Under the new financial model proposed by the ICC, the BCCI will earn US$ 290 million from ICC revenues in the 2015-2023 rights cycle. That figure, according to a BCCI member familiar with the figures, is the net amount of earning, and what amounts to a 34% cut in what would have been their net earnings under the Big-Three model – the net earning in that model was US$450 million (the more widely circulated figure of US$571.25 was the gross earning).
In principle, the ICC Board voted in favour of passing a new constitution on Saturday in a board meeting in Dubai. But the BCCI voted against it, having asked initially for a vote to be deferred to April, and this reduced revenue was its biggest bone of contention – the BCCI believes it should be earning in the region of US$400 million in any financial model.
It is not yet clear whether US$290 million is just the revenue from the contribution cost metric the Big-Three model introduced – that is, a percentage earning of the ICC’s total revenues based on that board’s contribution to the game – or a total figure that includes also a distribution amount that is divided equally among the ten Full Members. In the Big-Three model, based on ICC revenues of US$2.5 billion, the distribution amount would have meant an extra US$63.75 million on top of the contribution cost.
In either case, the BCCI is unhappy because it is earning less money in this model while, according to the member, every other board stands to earn more than projected in the Big-Three model. What has also irked the BCCI is that the ICC decided to push ahead with the new constitution and governance structure and, by going to vote, presented it to the Indian board effectively as a fait accompli on Saturday.
The irony will have not been lost on some that the BCCI is unhappy at the lack of transparency in the calculations behind this new financial model. The ICC said the model was built on guiding principles of equity, good conscience, revenue generated by members and a recognition of an interdependency among members. The BCCI claims that in the working group’s report – from which this model comes – the ICC said its calculations were not backed by a scientific model. One of the major planks of opposition to the Big Three’s calculations were that its authors never revealed the formula by which they had arrived at their figures, instead measuring in generic terms the financial and historic contribution of boards to the game.
At today’s meeting, Vikram Limaye, BCCI’s representative at the ICC Board, argued that two wrongs don’t make a right. “You are deciding the fortunes of world cricket on good faith?” the BCCI member said.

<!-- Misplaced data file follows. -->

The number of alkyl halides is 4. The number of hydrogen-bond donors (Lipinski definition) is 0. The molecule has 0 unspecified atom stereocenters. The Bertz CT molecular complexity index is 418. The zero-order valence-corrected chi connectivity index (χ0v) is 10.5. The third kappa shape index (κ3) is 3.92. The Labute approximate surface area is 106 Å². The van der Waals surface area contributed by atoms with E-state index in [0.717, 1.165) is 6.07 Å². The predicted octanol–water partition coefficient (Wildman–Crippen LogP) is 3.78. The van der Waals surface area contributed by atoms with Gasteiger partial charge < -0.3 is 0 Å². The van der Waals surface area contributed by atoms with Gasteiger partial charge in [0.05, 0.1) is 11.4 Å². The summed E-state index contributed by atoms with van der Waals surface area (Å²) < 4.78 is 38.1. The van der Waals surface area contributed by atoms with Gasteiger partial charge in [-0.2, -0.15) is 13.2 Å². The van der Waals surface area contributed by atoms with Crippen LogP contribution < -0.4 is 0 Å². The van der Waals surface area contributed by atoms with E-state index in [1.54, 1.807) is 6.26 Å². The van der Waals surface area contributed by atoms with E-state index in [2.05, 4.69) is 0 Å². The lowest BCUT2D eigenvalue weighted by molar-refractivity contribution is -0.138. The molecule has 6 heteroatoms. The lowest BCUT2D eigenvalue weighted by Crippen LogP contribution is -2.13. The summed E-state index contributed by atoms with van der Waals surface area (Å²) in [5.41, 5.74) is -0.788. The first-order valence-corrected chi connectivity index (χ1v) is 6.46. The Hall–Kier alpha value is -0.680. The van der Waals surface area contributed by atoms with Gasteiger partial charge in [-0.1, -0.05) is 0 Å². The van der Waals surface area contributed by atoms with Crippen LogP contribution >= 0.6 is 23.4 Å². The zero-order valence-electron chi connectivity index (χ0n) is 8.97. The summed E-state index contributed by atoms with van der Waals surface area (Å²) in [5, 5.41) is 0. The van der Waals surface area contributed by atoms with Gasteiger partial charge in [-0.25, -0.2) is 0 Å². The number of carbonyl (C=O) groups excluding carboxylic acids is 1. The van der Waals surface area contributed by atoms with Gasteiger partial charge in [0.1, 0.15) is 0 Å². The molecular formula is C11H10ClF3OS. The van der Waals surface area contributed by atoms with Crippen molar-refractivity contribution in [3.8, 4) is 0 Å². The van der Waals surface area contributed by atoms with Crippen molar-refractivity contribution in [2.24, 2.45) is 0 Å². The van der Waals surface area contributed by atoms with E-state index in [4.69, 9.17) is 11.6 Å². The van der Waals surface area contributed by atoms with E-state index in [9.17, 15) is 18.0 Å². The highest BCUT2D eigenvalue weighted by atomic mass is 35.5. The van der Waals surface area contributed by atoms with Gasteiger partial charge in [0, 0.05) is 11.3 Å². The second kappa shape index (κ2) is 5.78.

In a statement issued minutes after the ICC’s press release on the meetings, the BCCI said it had wanted to defer the vote today. But ICC chairman Shashank Manohar, the driving force behind these proposals, was eager to have the draft of a constitution approved in principle, while leaving room for members to discuss and debate ideally smaller changes by April.
The BCCI was not impressed. “What was the tearing hurry?” the BCCI member said. “We could have easily moved the vote to next round [of meetings]. Given the Committee of Administrators [temporarily overseeing the BCCI] has just come in four days back. Give it time to find its feet, to understand the nuances. In the interim engage with us actively before the vote.”
The BCCI is, however, unperturbed by the 7-2 vote (Zimbabwe abstained from voting; Sri Lanka joined the BCCI in the opposition) that favoured the new constitution model. It had entered the board meeting expecting to be the lone voice of opposition against nine Full Members. “So a 7-2 vote with one abstention is actually good,” the BCCI member pointed out. “And we will get the numbers on our side by the time final vote takes place.” He said the ICC needs a three-fourths majority to pass any resolution, and numbers will favour BCCI. “They need an 8-2 majority. And the vote cannot go forward if four members oppose the resolution. We will get them.”
In the past the BCCI has managed to maintain its grip over the ICC by having the Asian bloc on its side. Thilanga Sumathipala, the Sri Lanka Cricket (SLC) president, objected to some of the proposals in the new governance structure and hence voted against the new model. The Bangladesh Cricket Board (BCB), which has often sided with the BCCI, was in a spot given that its president Nazmul Hassan was part of the ICC working group that produced the report. During an Asian Cricket Council (ACC) meeting, approaches are believed to have been made by the BCCI to the PCB but were rebuffed; the PCB is already unhappy with the BCCI for failing to honour an MoU they signed for bilateral cricket as a reward for signing up to the Big Three in 2014.
But the BCCI remains confident it will be able to make its “huge clout” count by luring smaller members with more bilateral cricket outside the proposed Test league. Under the proposed nine-team structure, each country is supposed to play the other once in two years. “One extra match against a Bangladesh or West Indies is a huge one for them in monetary terms. India just has to play them once in four years and they stand to earn a lot,” the BCCI member said.